Western Short Story
He wore the name, Top-Hat, the way it came to him, after good years in the saddle pushing cows and cowboys, eyes alert for rustlers’ marks on the trail, in the centers of small towns by their inactivity on good days, how they might cluster in a saloon away from the other patrons, plans being cooked-up for sudden thefts, their jargon loaded with key words that came as part of their language, vocal or hand-made, their secrets transmitted often in silence.
Brandon Landon got away from his birth name by dint of his habits as a working member of trail herds, rising to be boss of several such trail campaigns pointing at best markets for herds of cattle; like best price, least distance, fewest losses of cows or men, once in a while giving away a cow for food to an odd gathering of Indians beset by hunger, not always thanked by his bosses, but showing up on his social report card.
Top-Hat was a stern man with a good heart.
When trail jobs were completed, herds delivered, his men paid off, he’d manage a few days in a local saloon, a goodly number of his crew joining him, drinking beer, swapping tales, and enjoying the various side-pleasures on hand. Moving herds didn’t get measured by days on the trail, but by incidents that involved most of the crews he bossed, such as attempted rustlings, death of a subordinate by any means or manner, a raid by hungry tribesmen, the rare walk-away who’d never get hired again by any crew boss knowing his background.
One time in the first Top-Hat Saloon, in Pottsville, North Colorado, he accepted a round of applause when a trail hand toasted him with a drink; “My old boss, Top-Hat himself, is here with us, and I salute him being the man he is, was and always will be, Top-Hat of all Top-Hats. Hell, I’ve known him for a dozen years or so and never once knew him by any other name, or even if he had one, like being born and christened as Top-Hat right from the damned beginning.” His laughter came like punctuation to his words, as he said, “I swear I don’t know his real name, but here’s to him, whoever else he is.”
The laughter, after a spell, settled into a silence, as if every man in the saloon was searching for a known name and none of them even able to nibble the edge of a real, honest-to-goodness birth name of Top-Hat, which we all have to admit is and was a moment of tribute that rarely comes along to any of us, cowman or not, lawman, bandit, even any rustlers hiding in the group here twixt us.”
So, his days went on to the next hiring when a new herd was destined for market and a large ranch owner, cattle raising and selling his ace activity in life, was looking for a trail boss and Top-Hat’s name came to him from various sources who knew of him and his talents, his past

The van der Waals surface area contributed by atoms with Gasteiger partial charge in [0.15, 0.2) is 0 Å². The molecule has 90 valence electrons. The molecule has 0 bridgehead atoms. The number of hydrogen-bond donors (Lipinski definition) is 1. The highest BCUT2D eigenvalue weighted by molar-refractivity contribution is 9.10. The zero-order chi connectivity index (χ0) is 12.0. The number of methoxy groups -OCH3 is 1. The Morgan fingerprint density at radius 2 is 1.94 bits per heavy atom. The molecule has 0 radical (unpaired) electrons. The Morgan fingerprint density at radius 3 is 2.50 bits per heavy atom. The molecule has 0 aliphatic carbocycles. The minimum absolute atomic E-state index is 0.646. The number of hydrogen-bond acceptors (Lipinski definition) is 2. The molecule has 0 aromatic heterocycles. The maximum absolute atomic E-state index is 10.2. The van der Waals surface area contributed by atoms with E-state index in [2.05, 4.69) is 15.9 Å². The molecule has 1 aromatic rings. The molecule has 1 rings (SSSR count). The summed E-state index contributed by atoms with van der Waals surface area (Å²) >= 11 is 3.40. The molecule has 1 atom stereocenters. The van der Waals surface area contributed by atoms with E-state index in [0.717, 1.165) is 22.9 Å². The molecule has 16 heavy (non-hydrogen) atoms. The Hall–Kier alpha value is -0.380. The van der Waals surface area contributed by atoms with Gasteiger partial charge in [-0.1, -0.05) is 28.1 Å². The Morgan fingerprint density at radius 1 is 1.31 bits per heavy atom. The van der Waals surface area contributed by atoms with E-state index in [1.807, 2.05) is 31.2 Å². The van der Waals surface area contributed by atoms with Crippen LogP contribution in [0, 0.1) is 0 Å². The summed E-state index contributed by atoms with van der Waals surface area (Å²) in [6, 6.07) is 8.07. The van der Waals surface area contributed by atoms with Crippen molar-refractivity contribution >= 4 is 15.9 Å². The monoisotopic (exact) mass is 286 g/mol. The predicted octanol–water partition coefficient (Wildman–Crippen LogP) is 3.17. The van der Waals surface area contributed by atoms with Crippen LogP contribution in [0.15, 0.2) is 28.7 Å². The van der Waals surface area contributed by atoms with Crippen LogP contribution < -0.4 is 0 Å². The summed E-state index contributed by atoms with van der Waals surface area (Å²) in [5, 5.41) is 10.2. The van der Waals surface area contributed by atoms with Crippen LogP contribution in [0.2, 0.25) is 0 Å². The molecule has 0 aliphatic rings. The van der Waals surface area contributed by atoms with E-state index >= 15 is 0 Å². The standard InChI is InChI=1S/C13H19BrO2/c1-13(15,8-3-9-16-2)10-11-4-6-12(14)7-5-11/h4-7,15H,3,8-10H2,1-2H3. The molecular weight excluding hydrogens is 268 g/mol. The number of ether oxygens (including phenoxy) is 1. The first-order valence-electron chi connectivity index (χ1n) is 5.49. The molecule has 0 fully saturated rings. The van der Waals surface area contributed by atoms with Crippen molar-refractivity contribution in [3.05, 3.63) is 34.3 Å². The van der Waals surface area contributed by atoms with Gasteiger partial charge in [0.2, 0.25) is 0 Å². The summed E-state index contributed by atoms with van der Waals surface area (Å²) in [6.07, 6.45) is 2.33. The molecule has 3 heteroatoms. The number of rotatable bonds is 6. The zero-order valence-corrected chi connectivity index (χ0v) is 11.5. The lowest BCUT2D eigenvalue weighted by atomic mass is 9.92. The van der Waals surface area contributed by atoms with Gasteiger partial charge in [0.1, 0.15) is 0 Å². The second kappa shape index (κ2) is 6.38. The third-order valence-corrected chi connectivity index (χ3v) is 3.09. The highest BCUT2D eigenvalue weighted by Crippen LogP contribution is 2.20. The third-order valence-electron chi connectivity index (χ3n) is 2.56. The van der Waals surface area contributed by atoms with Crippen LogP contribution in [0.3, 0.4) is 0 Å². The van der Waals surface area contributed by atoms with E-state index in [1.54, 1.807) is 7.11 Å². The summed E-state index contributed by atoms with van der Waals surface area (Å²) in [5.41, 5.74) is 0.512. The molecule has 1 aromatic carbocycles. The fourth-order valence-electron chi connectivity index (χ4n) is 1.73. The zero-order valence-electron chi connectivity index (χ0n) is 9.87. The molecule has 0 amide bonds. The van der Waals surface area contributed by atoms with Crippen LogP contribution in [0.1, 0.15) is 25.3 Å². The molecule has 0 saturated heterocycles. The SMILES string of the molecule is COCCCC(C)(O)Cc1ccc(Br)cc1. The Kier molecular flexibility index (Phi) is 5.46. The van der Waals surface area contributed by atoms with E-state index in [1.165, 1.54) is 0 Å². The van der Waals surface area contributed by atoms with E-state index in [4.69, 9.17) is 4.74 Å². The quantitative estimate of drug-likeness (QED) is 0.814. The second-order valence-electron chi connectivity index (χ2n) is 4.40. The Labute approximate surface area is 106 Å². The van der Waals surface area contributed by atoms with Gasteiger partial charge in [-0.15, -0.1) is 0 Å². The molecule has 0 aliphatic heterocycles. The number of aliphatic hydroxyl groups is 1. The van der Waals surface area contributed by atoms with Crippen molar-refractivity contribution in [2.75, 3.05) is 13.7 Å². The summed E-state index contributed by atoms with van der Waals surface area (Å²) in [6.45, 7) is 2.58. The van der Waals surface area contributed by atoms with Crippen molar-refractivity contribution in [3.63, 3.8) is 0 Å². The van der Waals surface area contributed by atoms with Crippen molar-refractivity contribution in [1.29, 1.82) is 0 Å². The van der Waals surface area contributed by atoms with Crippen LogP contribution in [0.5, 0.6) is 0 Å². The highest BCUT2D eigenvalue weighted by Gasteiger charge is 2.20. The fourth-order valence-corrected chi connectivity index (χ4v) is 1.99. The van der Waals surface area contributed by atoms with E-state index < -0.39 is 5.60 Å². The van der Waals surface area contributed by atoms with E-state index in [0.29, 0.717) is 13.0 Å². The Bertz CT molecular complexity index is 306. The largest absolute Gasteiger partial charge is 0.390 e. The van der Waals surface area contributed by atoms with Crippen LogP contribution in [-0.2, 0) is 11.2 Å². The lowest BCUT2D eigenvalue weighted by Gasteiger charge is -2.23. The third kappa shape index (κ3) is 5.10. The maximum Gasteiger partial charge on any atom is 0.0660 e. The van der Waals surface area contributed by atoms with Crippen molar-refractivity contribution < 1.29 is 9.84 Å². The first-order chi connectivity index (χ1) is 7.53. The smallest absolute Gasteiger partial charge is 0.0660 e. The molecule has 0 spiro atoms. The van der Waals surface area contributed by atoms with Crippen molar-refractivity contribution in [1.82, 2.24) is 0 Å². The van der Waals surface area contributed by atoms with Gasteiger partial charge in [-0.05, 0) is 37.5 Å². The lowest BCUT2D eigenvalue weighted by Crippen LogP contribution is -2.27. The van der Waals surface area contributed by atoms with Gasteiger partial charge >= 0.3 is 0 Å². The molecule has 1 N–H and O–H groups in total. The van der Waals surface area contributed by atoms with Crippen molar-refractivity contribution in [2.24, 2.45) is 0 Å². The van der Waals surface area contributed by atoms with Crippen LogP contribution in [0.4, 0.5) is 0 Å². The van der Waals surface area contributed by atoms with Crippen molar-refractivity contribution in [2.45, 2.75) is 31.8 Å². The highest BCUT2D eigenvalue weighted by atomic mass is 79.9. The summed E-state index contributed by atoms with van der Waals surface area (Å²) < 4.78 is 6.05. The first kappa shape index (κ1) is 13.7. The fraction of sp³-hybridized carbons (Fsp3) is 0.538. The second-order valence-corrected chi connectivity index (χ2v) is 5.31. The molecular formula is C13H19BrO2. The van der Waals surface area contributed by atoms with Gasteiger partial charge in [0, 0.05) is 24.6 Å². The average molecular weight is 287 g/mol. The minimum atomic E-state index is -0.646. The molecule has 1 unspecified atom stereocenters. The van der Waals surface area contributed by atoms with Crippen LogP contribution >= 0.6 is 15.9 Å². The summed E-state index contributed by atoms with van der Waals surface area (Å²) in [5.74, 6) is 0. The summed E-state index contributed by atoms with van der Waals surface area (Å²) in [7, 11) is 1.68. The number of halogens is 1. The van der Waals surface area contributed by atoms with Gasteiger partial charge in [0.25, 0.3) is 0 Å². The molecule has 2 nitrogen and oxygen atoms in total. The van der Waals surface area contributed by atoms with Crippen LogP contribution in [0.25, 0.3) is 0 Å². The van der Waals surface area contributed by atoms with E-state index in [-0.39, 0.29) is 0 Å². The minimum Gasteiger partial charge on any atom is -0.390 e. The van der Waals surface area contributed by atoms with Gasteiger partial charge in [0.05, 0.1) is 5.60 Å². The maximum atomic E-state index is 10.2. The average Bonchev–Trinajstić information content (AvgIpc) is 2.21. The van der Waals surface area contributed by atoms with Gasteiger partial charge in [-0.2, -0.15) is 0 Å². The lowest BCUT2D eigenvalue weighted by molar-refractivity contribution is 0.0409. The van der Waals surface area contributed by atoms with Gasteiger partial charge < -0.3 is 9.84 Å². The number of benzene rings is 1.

an amalgamation of unquestionable commissions and completions in the trade.
The owner’s outburst was not much different from all other compliments ringing up from Top-hat’s past: “My God, man, it’s like you’re talking about God himself riding herd out there on the Plains. That’s a bit far-fetched from where I sit.”
“Well,” said the respondent, “the only way you’re going to make that justification is to hire the man himself. He’s available but I sure don’t know for how long. No time is riper than this very minute. When Top-Hat commits, he’s committed, and for the length of the job.”
“I have to see this from each end, so go hire him immediately. Let him prove himself. It’s hard to believe all this. I feel it has to be proven. Let’s do it.”
So, it was done, Top-Hat himself was hired to drive the largest herd of cows ever to come off that huge ranch in Texas. 2900 cows, and go clear to Abilene, Kansas, for railroad transfer, by way of the Chisholm trail, over 500 miles of open country, a lot of it in Indian country, doing the drive at about 10-12 miles a day, at times near two months on the drive, 25-30 men, food wagon, cook, all under the direction of Top-Hat.
During an Indian raid on the herd, Top-Hat lost two of his men, both to arrows in the back and a dozen cows, enough to feed an Indian village for “a month of Sundays,” as some men expressed it. He was wounded in his upper arm by a scathing burn of an arrow “that merely tore his skin,” as he reported to the cookie of the drive, sitting in as the medical man of the drive, a man with practice on several earlier drives in the same Chisholm route.
“You know, Top-Hat, how damned lucky you were it wasn’t a bit closer to your chest, would have taken you right off the saddle, no question about it. None at all.”
At one stop, where Top-Hat had to rest the cattle before they started dropping on their own, local folks living nearby began to build a little town to cater to the crew of drivers, setting up lean-to’s, tents, small wooden buildings that grew overnight as building work continued day and night on a new town on the route, and those small starts of towns often standing in place unto this day, the stories carrying on in places where stories always fill the time of day and night, the local saloon, most often being the centers of such towns to these very days, stories galore, histories galore, Top-Hat galore.
Of course, Top-hat’s name resounds each and every day in such a place, as though he was the founder himself of the town where a statue erected to him was often discussed, if just for the sake of talking, of adding to his history and the history of the town, like the way of the West grew at pit stops and herd stops on the way to Abilene, leaving towns and stories all along the way..
Of all places, in the small town of Landon, Texas, which wears the birth name of Top-Hat, nobody remembers how it all came about, but somebody in that place knew something about someone else that he kept to himself, but let a name be used that he alone knew the source of, the man who rode in on a horse and rode out the same way almost 200 years ago.